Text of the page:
Two years ago, newcomer Randy Altschuler came within 593 votes of unseating incumbent Tim Bishop in a dramatic vote count that lasted for more than a month. Now he's back to try again, in a congressional race that's garnering national attention -- and dollars.
House Speaker John Boehner dropped by Nissequogue recently, to raise money for Republican Altschuler, 41, who co-founded CloudBlue Technologies, an electronics recycling company. Independent spending in the contest has so far exceeded $3 million. On Friday, Gov. Andrew M. Cuomo held a rally for Bishop in Hauppauge.
Bishop's record is formidable. A former college financial assistance officer who rose to become provost of Southampton College, Bishop has presented a strong, consistent and effective defense of student aid on Capitol Hill.
Bishop has used his membership on the House Transportation and Infrastructure Committee well, delivering $50 million for roads and bridges on Long Island. He has sought to be an environmental steward, backing legislation to promote clean estuaries and protect the Long Island Sound. He's also brought in $35 million to clean up beaches.
But Altschuler, who holds an MBA and lives in St. James, makes a compelling case for his candidacy this time out. As co-founder of OfficeTiger, a Manhattan-based business support company, in addition to his founding role at CloudBlue, he's proven himself as an entrepreneur with extraordinary business acumen, someone who could help Long Island's private sector create jobs.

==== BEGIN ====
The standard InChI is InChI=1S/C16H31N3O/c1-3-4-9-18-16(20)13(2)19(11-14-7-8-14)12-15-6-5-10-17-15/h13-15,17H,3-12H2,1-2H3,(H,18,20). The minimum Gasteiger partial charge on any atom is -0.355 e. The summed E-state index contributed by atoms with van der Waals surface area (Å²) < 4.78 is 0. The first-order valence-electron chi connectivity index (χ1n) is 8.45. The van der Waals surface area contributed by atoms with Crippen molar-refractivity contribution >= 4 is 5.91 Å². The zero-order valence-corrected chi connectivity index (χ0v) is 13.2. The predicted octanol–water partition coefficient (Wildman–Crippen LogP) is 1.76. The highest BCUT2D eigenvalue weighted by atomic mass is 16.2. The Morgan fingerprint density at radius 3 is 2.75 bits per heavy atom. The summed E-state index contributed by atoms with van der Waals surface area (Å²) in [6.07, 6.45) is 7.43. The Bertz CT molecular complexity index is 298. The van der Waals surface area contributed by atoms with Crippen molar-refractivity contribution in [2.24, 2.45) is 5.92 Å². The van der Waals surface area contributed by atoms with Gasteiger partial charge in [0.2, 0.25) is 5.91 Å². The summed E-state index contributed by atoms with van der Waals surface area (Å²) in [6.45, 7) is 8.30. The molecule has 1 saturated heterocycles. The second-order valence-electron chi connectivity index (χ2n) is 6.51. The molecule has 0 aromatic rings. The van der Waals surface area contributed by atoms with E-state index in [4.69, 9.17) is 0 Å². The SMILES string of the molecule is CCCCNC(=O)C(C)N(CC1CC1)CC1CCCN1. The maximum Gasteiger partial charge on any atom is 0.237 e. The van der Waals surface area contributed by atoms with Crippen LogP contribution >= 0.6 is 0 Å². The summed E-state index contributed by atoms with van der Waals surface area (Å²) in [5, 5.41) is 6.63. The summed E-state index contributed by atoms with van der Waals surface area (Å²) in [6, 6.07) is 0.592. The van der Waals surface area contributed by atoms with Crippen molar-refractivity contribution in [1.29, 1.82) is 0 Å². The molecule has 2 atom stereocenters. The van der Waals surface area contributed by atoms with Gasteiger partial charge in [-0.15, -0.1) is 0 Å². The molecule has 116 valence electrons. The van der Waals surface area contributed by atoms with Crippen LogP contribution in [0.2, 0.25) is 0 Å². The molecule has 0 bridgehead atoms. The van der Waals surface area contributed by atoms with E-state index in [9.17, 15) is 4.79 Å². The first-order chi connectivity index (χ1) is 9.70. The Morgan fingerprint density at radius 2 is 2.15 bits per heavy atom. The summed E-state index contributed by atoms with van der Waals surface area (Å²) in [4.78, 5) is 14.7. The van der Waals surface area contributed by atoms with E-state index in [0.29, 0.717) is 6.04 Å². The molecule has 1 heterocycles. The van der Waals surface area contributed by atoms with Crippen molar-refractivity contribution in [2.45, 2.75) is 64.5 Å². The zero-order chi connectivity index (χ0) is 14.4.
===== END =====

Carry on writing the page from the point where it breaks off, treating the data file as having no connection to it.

If elected, Altschuler would likely be a member of the majority in the House of Representatives, which would give him a substantial advantage as he works to carry out his agenda. Meanwhile, he has carefully played down any tea party ties in this year's campaign, a move that instantly nudges him closer to the district mainstream and one we hope is genuine.
Another promising sign: Although Altschuler signed Grover Norquist's Taxpayer Protection Pledge two years ago, basically opposing any and all tax increases, this year he did not -- a welcome indication that he understands a legislator must compromise. And Altschuler says he will start a new GOP caucus to end the bitter partisanship that has paralyzed the House. He will be held to that promise.
The political and philosophical gulf between Altschuler and Bishop remains profound. While Bishop insists that government can be a force for good, his challenger says government too often overreaches. The country is living beyond its means now, Altschuler says, and if you give the government more money, its expenses will just mushroom accordingly.
These are ancient arguments, of course, played out during this election cycle in district after district from northern Maine to Southern California. By now even Bishop and Altschuler are smoothly exchanging their best lines.
Bishop remains a man of admirable principles and service. But Altschuler has emerged as a business leader with the skills to guide eastern Long Island toward a brighter future.
Newsday endorses Altschuler.